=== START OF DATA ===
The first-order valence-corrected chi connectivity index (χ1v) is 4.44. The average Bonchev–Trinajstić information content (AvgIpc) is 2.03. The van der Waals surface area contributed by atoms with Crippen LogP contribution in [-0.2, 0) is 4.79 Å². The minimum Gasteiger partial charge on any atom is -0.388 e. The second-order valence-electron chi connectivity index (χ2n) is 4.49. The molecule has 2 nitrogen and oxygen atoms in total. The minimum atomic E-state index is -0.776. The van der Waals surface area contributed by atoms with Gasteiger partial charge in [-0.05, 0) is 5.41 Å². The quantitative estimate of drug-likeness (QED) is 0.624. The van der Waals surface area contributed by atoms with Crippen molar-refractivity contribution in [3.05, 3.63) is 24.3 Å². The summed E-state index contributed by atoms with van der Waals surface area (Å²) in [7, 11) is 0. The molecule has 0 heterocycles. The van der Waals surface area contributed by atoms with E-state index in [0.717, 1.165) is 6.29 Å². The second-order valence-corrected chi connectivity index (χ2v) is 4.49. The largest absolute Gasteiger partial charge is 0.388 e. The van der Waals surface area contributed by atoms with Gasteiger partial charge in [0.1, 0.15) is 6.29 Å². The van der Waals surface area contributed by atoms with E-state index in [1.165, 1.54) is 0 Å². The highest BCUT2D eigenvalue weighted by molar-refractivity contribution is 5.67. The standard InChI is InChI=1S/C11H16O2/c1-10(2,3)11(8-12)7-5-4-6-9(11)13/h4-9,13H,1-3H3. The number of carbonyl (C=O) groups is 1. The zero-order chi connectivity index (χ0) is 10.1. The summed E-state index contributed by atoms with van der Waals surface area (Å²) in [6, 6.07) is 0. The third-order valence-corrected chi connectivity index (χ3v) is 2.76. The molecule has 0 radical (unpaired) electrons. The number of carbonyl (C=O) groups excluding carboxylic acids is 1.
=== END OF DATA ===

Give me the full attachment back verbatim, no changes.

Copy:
The first-order valence-corrected chi connectivity index (χ1v) is 4.44. The average Bonchev–Trinajstić information content (AvgIpc) is 2.03. The van der Waals surface area contributed by atoms with Crippen LogP contribution in [-0.2, 0) is 4.79 Å². The minimum Gasteiger partial charge on any atom is -0.388 e. The second-order valence-electron chi connectivity index (χ2n) is 4.49. The molecule has 2 nitrogen and oxygen atoms in total. The minimum atomic E-state index is -0.776. The van der Waals surface area contributed by atoms with Gasteiger partial charge in [-0.05, 0) is 5.41 Å². The quantitative estimate of drug-likeness (QED) is 0.624. The van der Waals surface area contributed by atoms with Crippen molar-refractivity contribution in [3.05, 3.63) is 24.3 Å². The summed E-state index contributed by atoms with van der Waals surface area (Å²) in [7, 11) is 0. The molecule has 0 heterocycles. The van der Waals surface area contributed by atoms with E-state index in [0.717, 1.165) is 6.29 Å². The second-order valence-corrected chi connectivity index (χ2v) is 4.49. The largest absolute Gasteiger partial charge is 0.388 e. The van der Waals surface area contributed by atoms with Gasteiger partial charge in [0.1, 0.15) is 6.29 Å². The van der Waals surface area contributed by atoms with E-state index in [1.165, 1.54) is 0 Å². The highest BCUT2D eigenvalue weighted by molar-refractivity contribution is 5.67. The standard InChI is InChI=1S/C11H16O2/c1-10(2,3)11(8-12)7-5-4-6-9(11)13/h4-9,13H,1-3H3. The number of carbonyl (C=O) groups is 1. The zero-order chi connectivity index (χ0) is 10.1. The summed E-state index contributed by atoms with van der Waals surface area (Å²) in [6, 6.07) is 0. The third-order valence-corrected chi connectivity index (χ3v) is 2.76. The molecule has 0 radical (unpaired) electrons. The number of carbonyl (C=O) groups excluding carboxylic acids is 1.